Tartu Riiklik Ülikool pildis: Tartu Riikliku Ülikooli kino-fotolaboratooriumi negatiivikogu TÜ ajaloo muuseumis
Tartu University in Pictures: Negative collection of Tartu State University’s Film and Photography Laboratory at the University of Tartu History Museum
MA Janet Laidla, UT History Museum
Photographs past events are deemed valuable source material and illustrations. As the photo industry is constantly evolving, the photographing process has become cheaper, simpler and more widely available, with more and more photos preserved as a result. Yet only a small number of photographs reaches museums because many images are discarded by their authors and owners. But what if number of photos is really large?
Between 1997-1999 the University of Tartu History Museum received a collection of items that belonged to the Film and Photography Laboratory of the Tartu State University. Among these items was a collection of negatives that totals around 50,000 negatives and a card index with some 3000 contact copies. Not all of the negatives are listed in the card index with the contact copies, and not all of the contact copies have the corresponding negatives preserved in the collection. The photographs are in small and medium-sized format and their average condition is quite good.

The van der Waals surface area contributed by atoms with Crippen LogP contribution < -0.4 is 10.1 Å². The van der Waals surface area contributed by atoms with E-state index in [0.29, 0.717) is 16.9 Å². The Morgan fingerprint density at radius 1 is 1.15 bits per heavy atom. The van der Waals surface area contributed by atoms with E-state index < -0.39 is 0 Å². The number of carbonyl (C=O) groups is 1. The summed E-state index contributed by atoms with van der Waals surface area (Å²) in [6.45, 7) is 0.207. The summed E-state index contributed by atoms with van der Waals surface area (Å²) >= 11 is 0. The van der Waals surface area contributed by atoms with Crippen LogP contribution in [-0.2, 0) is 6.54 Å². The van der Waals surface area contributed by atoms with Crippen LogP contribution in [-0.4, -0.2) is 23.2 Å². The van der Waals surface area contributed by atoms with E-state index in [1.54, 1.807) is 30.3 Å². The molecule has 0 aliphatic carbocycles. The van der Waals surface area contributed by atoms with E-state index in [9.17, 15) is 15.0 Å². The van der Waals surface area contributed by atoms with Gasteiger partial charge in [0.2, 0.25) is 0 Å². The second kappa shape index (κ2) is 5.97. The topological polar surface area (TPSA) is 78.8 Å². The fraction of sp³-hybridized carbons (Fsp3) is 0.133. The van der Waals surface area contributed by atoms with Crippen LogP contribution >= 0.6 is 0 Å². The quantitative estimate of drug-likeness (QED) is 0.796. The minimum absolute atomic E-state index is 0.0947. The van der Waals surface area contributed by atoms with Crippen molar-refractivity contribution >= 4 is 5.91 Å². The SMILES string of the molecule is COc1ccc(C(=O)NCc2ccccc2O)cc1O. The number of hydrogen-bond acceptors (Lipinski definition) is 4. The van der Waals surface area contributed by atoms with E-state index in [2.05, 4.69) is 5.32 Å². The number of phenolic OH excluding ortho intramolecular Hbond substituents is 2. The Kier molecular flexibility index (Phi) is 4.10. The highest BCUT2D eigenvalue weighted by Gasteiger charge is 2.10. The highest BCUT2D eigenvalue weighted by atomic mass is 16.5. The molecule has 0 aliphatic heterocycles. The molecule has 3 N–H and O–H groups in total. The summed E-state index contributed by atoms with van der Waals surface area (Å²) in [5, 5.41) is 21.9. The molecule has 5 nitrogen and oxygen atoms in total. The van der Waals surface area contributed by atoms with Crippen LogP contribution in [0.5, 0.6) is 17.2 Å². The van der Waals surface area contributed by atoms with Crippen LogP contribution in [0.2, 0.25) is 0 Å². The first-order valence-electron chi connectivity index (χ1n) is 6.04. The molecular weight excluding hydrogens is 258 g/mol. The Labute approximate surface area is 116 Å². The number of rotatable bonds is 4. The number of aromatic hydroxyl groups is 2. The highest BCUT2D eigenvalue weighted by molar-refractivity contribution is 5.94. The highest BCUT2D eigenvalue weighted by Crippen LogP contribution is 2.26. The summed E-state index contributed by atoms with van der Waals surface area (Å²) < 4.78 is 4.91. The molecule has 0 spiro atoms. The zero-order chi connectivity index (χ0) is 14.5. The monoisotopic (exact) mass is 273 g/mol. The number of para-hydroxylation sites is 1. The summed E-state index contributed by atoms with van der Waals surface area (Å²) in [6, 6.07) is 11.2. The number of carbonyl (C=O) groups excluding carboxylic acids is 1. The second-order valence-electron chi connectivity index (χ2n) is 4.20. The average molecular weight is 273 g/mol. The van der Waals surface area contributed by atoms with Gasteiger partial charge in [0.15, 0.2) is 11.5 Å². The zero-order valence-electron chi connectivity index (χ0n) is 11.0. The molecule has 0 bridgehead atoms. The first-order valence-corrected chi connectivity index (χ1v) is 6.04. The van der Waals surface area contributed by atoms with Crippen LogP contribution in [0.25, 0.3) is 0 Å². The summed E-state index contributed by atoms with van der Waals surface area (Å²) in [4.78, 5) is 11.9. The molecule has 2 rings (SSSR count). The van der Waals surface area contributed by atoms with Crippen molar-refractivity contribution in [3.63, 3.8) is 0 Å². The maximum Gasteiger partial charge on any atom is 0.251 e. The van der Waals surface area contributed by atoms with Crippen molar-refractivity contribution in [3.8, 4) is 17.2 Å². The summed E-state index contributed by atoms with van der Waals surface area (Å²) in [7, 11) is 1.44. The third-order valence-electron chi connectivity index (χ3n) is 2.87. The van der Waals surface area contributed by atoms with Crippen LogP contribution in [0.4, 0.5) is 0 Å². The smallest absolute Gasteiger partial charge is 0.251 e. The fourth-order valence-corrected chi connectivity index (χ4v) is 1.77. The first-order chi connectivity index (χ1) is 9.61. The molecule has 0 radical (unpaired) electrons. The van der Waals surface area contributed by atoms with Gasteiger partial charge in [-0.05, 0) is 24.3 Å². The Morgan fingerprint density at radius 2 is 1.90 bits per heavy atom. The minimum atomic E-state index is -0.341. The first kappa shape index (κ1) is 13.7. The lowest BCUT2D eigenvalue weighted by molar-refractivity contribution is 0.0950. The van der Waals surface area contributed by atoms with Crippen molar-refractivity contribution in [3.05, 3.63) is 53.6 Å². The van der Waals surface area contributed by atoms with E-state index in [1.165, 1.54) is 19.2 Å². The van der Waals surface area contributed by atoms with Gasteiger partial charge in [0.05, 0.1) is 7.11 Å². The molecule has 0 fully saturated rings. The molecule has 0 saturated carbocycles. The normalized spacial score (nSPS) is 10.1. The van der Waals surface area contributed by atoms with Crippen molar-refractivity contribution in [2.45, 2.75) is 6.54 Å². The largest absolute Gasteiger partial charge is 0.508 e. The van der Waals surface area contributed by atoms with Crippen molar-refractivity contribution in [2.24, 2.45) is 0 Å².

One of the valuable factors of this collection of negatives is its integrity. The collection was created for the purpose of systematic perpetuation of university events and of the people and items associated with the university. The scope of topics recorded is wide. Represented are various university events (public ceremonies, anniversaries and visits by prominent guests), scientific activities (conferences, exhibitions, equipment, laboratories and experiments), administration and management aspects (construction work and employees) and student life (the Student Scientific Association, student construction crew, studies and hostels). There are also many views of Tartu and events in the city that are not directly connected with the university. In addition to the chronicling of events, the photo collection shows the society, fashion, technology and customs of the times. As this is an institutional collection, it offers a vivid imprint of the characteristic traits of the period, including public life in the Estonian SSR.
The main problem with the collection of negatives is not that its arrangement, registration or description require a lot of time, but that use of the collection by a visitor or researcher is likely to be quite complicated. Assuming the collection is transferred to digital format and made accessible via a database, there may be thousands of images matching one title or keyword. For instance, we can predict that the titles of at least 20,000 negatives are likely to include the phrase ‘Tartu State University’. Naturally, restrictions can be applied to displaying search results, but users might still experience difficulties, with no overview of the contents of the collection of negatives and no ability to discern the logic of the person who entered their descriptions (just as that person could not foresee the logic of the user’s search). At the same time, it is likely that no one is competent to decide in advance which negatives will be required by researchers in one, five or 50 years’ time, so it is not expedient to sort the negatives now.